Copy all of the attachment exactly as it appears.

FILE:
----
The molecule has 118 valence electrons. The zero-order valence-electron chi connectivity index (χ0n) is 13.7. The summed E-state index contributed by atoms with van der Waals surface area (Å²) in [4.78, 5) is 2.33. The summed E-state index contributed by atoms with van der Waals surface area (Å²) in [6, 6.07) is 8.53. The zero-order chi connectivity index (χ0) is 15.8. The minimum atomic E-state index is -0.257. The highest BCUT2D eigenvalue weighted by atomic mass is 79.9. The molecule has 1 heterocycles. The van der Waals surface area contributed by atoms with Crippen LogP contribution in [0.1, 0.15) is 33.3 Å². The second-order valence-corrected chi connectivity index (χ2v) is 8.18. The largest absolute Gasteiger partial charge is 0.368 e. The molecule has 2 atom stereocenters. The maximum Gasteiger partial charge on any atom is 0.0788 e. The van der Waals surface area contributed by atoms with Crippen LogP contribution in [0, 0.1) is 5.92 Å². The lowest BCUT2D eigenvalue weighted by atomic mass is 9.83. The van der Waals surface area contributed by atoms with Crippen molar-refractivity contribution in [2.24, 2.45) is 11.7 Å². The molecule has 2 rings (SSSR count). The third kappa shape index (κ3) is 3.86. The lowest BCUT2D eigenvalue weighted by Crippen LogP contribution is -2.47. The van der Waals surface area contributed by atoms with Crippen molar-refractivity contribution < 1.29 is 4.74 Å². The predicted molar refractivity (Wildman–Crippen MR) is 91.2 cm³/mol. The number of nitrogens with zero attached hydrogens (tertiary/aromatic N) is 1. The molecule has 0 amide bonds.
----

The molecule has 118 valence electrons. The zero-order valence-electron chi connectivity index (χ0n) is 13.7. The summed E-state index contributed by atoms with van der Waals surface area (Å²) in [4.78, 5) is 2.33. The summed E-state index contributed by atoms with van der Waals surface area (Å²) in [6, 6.07) is 8.53. The zero-order chi connectivity index (χ0) is 15.8. The minimum atomic E-state index is -0.257. The highest BCUT2D eigenvalue weighted by atomic mass is 79.9. The molecule has 1 heterocycles. The van der Waals surface area contributed by atoms with Crippen LogP contribution in [0.1, 0.15) is 33.3 Å². The second-order valence-corrected chi connectivity index (χ2v) is 8.18. The largest absolute Gasteiger partial charge is 0.368 e. The molecule has 2 atom stereocenters. The maximum Gasteiger partial charge on any atom is 0.0788 e. The van der Waals surface area contributed by atoms with Crippen LogP contribution in [0, 0.1) is 5.92 Å². The lowest BCUT2D eigenvalue weighted by atomic mass is 9.83. The van der Waals surface area contributed by atoms with Crippen molar-refractivity contribution in [2.24, 2.45) is 11.7 Å². The molecule has 2 rings (SSSR count). The third kappa shape index (κ3) is 3.86. The lowest BCUT2D eigenvalue weighted by Crippen LogP contribution is -2.47. The van der Waals surface area contributed by atoms with Crippen molar-refractivity contribution < 1.29 is 4.74 Å². The predicted molar refractivity (Wildman–Crippen MR) is 91.2 cm³/mol. The number of nitrogens with zero attached hydrogens (tertiary/aromatic N) is 1. The molecule has 0 amide bonds.